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March 30, 1976 - Image 5

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Text
Publication:
Michigan Daily, 1976-03-30

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AteTHE MICHIGAN DAILY
Tuesday, March 30, 1976 age Five

Folk group- last of the old

time black

s tring bands

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Join Arts Page staff
IF YOU HAVE a particular interest in local cultural events or
a flair for writing about the arts, The Michigan Daily cor-
dially invites you to join our Arts and Entertainment Page staff.
We have a need for aspiring journalists who would like to
tackle record, movie and concert reviews. For further informa-
tion please attend a special meeting for new staffers tonight at
7:00 in the Daily offices on the second floor of the Student
Publications Bldg. at 420 Maynard St., or call 764-0552 this
afternoon and ask for Jeff Sorensen.

the arborS"*" S
TONIGHT: TUES., MAR. 30
MIDWEST PREMIERE OF
THE GENTLEMAN TRAMP
(1975)
The .Lifeand Times of Charlie Chaplin. Orig-
inal music by Chaplin. An affectionate tribute
to Charlie using scenes from 17 of his greatest
films, newsreels, still photos, and Dond Chap-
lin's home movies. Narrated by W. Matthau
and Sir Laurence Olivier. The definitive film
biography of the life and work of this great
film artist.
FIRST TIME EVER IN ANN ARBOR!
Produced by Bert Schneider, dir. Richard Patterson
at 7, 8:45, and 10:30
in AUD. A, ANGELL HALL
$1 25, KIDS 75c

By JOAN BORUS ragtime, blues, early jazz, popu- jacket, but surprisingly without Howard's sons was making a
lar songs and even a little bit of one of his outrageous hats which videotape of the group's per-
"LADIES AND gentlemen, we classical music. have become his , trademark, formance. "They're not spring
are Martin, Bogen and and Ted in a brightly patternedp
Armstrong, the last of the old HEAR THEM do just one shirt and an even brighter red chickens anymore," he said, ex-
time black string bands-thank number and you'll know why jacket, which the other mem- plaining that the tape was to be
goodness." No matter where they have continued to endure bers kidded him about all even- used to permanently record
they go (and they've' been in;despite a host of obstacles. ing, memories for their grandchild-
nearly every state, not to men- IYears of playing in all kinds of Such a colorful appearance ren. His point is well taken;
tion Latin and Central America), situations (bars, parties, fish holds the promise of a dazzling Martin, Bogen and the Arm-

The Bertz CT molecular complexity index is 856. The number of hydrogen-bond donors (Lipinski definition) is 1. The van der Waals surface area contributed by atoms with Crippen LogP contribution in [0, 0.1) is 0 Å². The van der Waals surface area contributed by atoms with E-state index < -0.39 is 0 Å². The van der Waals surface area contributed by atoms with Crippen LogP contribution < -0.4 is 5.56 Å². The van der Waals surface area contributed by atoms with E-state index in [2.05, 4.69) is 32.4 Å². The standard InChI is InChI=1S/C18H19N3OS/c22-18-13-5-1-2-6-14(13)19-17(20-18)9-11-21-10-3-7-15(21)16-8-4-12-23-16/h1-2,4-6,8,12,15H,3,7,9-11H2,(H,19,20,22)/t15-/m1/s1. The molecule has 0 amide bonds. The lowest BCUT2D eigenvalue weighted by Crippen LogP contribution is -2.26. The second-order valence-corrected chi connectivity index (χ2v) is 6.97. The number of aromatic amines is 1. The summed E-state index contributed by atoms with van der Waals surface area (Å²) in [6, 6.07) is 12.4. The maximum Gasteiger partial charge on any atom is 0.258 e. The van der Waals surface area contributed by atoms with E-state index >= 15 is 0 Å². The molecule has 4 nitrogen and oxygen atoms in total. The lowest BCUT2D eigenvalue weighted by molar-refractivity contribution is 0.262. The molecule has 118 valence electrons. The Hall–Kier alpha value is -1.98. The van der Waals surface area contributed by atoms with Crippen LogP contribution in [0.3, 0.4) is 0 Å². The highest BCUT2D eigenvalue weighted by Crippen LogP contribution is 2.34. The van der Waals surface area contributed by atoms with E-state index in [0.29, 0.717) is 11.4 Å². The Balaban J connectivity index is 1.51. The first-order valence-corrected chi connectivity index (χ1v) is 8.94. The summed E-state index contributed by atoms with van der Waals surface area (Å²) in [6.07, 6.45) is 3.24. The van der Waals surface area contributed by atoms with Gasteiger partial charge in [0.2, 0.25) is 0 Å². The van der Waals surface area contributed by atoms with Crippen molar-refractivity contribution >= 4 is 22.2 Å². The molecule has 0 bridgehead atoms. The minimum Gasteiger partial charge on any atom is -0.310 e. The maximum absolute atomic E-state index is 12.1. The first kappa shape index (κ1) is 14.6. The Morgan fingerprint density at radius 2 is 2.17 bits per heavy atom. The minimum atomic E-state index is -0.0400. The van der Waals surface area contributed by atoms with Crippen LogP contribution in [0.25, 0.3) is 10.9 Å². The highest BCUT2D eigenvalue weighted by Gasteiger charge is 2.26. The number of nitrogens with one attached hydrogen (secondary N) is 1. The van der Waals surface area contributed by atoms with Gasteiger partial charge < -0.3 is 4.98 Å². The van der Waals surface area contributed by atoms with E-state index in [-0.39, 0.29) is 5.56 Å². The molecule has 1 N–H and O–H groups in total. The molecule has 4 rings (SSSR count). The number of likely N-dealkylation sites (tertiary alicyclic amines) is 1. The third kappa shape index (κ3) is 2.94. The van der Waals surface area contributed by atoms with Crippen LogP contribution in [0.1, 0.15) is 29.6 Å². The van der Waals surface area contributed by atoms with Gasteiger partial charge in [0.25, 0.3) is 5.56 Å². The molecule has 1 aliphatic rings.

Howard Armstrong, the group's fries and radio broadcasts, to performance, and the group strongs are a unique group, the
violinist, always gives the same name a few) and for all Kinds doesn't fail to deliver. When last remains of a once flourish-
tongue-in-cheek introduction. of people have made them ex-1 they start playing, they really! ing musical heritage. It may be
Like their theme song, "Lady perts in the art of pleasing a sizzle. Each of, the group mem- some time before they return
be Good," it's a standard fix- crowd. bers has a distinct personality, to Ann Arbor, but they will be
ture of their show and it never! I don't think I'll ever get both temperamentally and mu- performing this summer at the
fails to delight the audience. tired of hearing Carl Martin's sically. Smithsonian Festival in Wash-
After nine months of anticipa- rendition of "You're Nobody; gton D. You are strongly
tion, the group that wowed audi- Until Somebody Loves You." HOWARD is the suave debo- urged to see them before the
ences at last summer's Mari- Despite all their other excellent nair showman, worldly wise. His opportunity becomes lost for-
posa Folk Festival finally made numbers, that song seems to amplified violin and his virtuos- ever,
it to Ann Arbor, playing for capture the essence of Martin, tic playing add a dramatic flair
three nights to a packed Ark, Bogen, and the Armtsrongs. to many of their songs. Ted is Now Showingq
and once again they completely . the quiet one, with a smile that Todav at
captivated their listeners. Now an old man, Carl sings seemingly never leaves his face. 7 and 9:15
During the weekend I learned that song n a way that com- But behind his unassuming ap-
that Howard Armstrong doesn't bines the vigor and sincerity of Bupeinde is unang apr
tha HoardArstrng oes'ta far younger man with the pearance lies a penchant tor ;
pull any punches, and when he satire that comes out in such/
introduces Martin, Bogen and wisdom of an old sage. songs like "The Sweetheart of
the Armstrongs as the last black Sigma Chi." Tom is also quiet,
string band, he's not jiving. ABOVEArmstonartnatBtheir but, like Ted, writes some very
Composed of himself on the and t ongs ant tir funny songs, and always seems
violin, his son, Hom, on the audace tofhve goohtime, to be smoothly on top of it all,
bass, Carl Martin on the man-a fact rfeedrntes fankly, never deflating the group's mo-
doinflashy appearances and per-mentum.

I

r
l

I

FOR THE PUBLIC INTEREST .
ELECTIONS FOR
PIRGIM'S BOARD OF
DIRECTORS WILL BE
H HELD APRIL 6,7, and 8
Any student is eligible to run for one of nine
positions on the Board. To become a candidate,
sign up at the PIRGIM office (4116 Michigan
Union) no later than Thursday, April 1.
For further information CALL 662-6597
Public Interest Research Group in Michigan

formigsye
guitar, the group is the only one oA
of its kind. True, there are On Saturday night they came repr
other black groups, but none of out looking their sharpest - i unex
them have a repertoire that Howard sporting sunglasses, a "Ye
covers the same scope. flowered shirt, and a checkered "do
They play just about any kind coat; Tom in a maroon satin deli
of music that's associated with shirt, black cap and flowered ence